The novel and the film of course led to other books, similarly difficult but fascinating for those who were willing to put in the time deciphering them. Eco saw no shame in difficult writing, indeed one suspected that a maxim of his was that difficult writing and thinking paid off in the end with an increased joy at engaging with the subject. And many readers agreed with him, making even his complicated theoretical works like A Theory of Semiotics and Kant and the Platypus surprisingly popular sellers. Eco was that rare figure who truly straddled the divide which unfortunately exists between the academy and the general public, that he was able to do this without compconnerymonksimonromising his rigor is all the more commendable. Eco helped disprove that tired editorial canard that literary theory must always be obscure, lifeless, obfuscating, airless, dry, and cold. One never got this sense of theory when reading Eco, to the contrary he explained that the analysis of fiction is “a game by which we give sense to the immensity of things that happened, are happening, or will happen in the actual world.” For Eco the critical discussion and interpretation of literature, philosophy, and theology was no unweaving of the rainbow, rather it was the very method by which one was able to fully inhabit and enjoy those subjects. As he explained “Reflecting on these complex relationships between reader and story, fiction and life, can constitute a form of therapy against the sleep of reason, which generates monsters.” In his writings the duty of wonder is as central as the responsibility of analysis.

As a medievalist, religion and theology were subjects which he was naturally conversant with, and he brought a sense of rigor married with curiosity to them. If the loss of Eco is both a loss of a genuine public intellectual who saw no shame in celebrating complexities, than it is also the loss of a scholar who transcended the boring culture war debates which bifurcate all experience into the religious and the secular. He understood the undeniable sacred nature of the written word, where all interpretation must in some sense be exegetical. Eco was intimately familiar with the complex debates about language engaged by scholastic philosophers and theologians, the terminology of realism, Platonism, and nominalism was his life-blood from his graduate days onward. Though he cheekily claimed that his most famous novel was written because he “wanted to poison a monk,” and though he was an atheist, Eco still understood how theological the origin of so much of the humanities was, and the profound debt that literary study owed to the scriptural hermeneutics that was its precedent.  His William of Baskerville said that “The Devil is not the Prince of Matter; the Devil is the arrogance of the spirit, faith without smile, truth that is never seized by doubt. The Devil is grim because he knows where he is going, and, in moving, he always returns whence he came.” This is certainly not an anti-religious sentiment, far from it. It embraces spirit, faith, and truth; it simply asks of us that we also embrace the twin virtues of good humor and skepticism, both of which keep us honest. There is sadness in the books of his that he will not write, but we’re immensely fortunate to have the ones that he did.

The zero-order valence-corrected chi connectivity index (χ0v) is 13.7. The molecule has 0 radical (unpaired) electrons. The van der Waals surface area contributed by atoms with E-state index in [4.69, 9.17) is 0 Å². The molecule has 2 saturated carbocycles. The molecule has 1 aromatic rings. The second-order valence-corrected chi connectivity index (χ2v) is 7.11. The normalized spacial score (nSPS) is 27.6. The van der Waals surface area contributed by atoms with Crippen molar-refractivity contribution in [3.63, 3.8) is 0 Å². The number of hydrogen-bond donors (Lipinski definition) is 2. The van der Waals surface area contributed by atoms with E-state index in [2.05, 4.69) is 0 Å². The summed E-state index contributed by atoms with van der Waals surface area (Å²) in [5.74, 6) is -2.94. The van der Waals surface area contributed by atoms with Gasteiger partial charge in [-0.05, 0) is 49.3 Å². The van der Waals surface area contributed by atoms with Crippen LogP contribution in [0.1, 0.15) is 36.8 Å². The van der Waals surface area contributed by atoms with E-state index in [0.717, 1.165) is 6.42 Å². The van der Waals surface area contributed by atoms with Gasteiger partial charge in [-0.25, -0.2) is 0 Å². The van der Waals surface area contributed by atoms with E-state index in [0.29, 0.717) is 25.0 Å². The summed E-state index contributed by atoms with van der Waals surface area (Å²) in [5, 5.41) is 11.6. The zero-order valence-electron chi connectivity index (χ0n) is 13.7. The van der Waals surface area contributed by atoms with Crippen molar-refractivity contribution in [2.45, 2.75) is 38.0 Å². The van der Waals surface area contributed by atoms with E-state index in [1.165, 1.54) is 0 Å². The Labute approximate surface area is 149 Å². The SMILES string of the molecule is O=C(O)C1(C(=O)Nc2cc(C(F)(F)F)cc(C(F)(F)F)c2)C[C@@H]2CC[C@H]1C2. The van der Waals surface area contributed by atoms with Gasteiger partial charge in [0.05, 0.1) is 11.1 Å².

Ed Simon is a PhD candidate in English at Lehigh University, where he studies early modern religion and literature. He is a contributor at several sites, and can be followed at both and on Twitter @WithEdSimon.